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Brice Peterson

Brice Peterson

English Graduate Assistant

201 Burrowes Building, Cub A

Mailroom: 430 Burrowes Building

Office Hours:

  • Fall 2018: On research leave.

Education

  1. B.A. English, Russian, Brigham Young University, 2013
  2. M.A. English, The Pennsylvania State University, 2015
  3. Ph.D. English, The Pennsylvania State University, anticipated 2019

Professional Bio

Brice is a PhD candidate studying early modern literature. His research investigates the literary intersections between medicine and religion. Additionally, his research attends to literary representations of the body, sensation, generation, and regeneration. His recent publication include “George Herbert’s Literary Career as a Holy Laureate” (forthcoming in Studies in English Literature, 1500–1900) and “Pregnancy and Anxiety: Medicine, Religion, and the Occult in Cotton Mather’s The Angel of Bethesda” (American Literature and the New Puritan Studies, Cambridge UP, 2017).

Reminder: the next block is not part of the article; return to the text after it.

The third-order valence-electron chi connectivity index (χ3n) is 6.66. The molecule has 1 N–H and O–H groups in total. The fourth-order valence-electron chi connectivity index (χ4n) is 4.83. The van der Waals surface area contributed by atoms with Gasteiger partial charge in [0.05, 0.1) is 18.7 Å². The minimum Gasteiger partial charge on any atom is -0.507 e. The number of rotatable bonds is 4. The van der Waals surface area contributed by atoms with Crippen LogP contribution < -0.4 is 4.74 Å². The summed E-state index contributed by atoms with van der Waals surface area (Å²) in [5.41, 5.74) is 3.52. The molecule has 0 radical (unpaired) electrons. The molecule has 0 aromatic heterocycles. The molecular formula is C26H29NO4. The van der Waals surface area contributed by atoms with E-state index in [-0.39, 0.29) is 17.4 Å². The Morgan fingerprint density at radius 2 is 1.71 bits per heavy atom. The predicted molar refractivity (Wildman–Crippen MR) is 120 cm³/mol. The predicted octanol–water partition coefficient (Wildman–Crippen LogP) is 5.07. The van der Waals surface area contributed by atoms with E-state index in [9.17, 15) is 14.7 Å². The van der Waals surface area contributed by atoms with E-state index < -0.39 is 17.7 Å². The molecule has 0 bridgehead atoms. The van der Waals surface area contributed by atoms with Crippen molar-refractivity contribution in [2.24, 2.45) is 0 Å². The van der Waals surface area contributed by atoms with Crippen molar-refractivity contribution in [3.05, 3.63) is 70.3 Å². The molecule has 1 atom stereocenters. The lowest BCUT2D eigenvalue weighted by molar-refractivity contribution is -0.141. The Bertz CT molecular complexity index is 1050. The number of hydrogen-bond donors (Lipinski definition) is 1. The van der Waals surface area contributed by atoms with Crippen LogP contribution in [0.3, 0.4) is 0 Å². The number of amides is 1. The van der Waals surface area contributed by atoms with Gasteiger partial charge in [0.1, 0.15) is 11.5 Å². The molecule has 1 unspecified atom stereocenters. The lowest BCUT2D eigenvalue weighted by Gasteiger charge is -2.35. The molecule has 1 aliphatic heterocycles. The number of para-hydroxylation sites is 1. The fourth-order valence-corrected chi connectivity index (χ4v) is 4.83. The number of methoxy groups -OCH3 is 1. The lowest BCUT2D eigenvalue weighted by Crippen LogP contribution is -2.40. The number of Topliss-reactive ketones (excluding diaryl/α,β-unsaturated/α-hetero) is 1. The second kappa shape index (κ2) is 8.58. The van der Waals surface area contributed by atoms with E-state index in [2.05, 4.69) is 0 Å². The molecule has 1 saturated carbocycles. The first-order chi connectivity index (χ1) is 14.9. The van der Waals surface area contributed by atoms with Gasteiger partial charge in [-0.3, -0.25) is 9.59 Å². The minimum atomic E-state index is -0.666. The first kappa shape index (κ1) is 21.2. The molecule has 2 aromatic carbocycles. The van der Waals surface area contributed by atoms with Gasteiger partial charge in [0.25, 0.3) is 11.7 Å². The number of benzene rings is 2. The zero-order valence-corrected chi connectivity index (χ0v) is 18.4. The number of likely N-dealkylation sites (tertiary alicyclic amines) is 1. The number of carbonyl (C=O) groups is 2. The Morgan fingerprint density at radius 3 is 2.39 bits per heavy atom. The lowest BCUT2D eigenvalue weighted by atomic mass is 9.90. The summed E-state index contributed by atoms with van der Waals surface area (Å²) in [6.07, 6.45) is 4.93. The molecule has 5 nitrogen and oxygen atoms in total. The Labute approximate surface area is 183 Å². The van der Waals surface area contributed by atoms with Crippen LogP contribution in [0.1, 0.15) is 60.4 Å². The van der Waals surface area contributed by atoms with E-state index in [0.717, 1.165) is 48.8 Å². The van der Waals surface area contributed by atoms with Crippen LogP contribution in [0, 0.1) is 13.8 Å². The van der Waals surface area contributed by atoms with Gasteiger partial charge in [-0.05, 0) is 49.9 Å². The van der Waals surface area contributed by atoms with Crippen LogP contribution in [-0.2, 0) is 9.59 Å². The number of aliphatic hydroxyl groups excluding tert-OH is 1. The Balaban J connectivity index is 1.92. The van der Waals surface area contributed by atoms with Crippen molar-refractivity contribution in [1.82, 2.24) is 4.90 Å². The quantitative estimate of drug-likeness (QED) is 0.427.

His dissertation, entitled, “Regeneration in Early Modern England: Spenser, Shakespeare, Milton,” explores how the doctrine of regeneration or spiritual rebirth fueled literary production and imagination in sixteenth and seventeenth-century England. He charts an understudied religious discourse generated by dozens of treatises on the topic of rebirth. In particular, he examines how poets and dramatists draw upon early modern regeneration discourse to explore issues concerning genre, society, politics, epistemology, phenomenology, and physiology.

Brice enjoys teaching at Penn State. He has recently taught “The Literary Development of Humor” (CMLIT 105) and “The Short Story: Bodies and Embodied Selves” (ENGL / CMLIT 184). He has also taught numerous sections of Rhetoric and Composition (ENGL 015) and Business Writing (ENGL 202D) on University Park campus, as well as Penn State World Campus Online.

Brice has received grants from the National Endowment of the Humanities, The Folger Institute, and The Shakespeare Association of America. In 2016, he was the recipient of the Milton B. Dolinger Graduate Fellowship. His writing has received awards from The South-Central Renaissance Conference, Ohio State’s Medieval Renaissance Graduate Conference, and Penn State’s Committee for Early Modern Studies.

Areas of Specialization

Renaissance Literature
with particular interest in the literary intersections between medicine and religion, particularly with respect to the body, sensation, generation, and regeneration.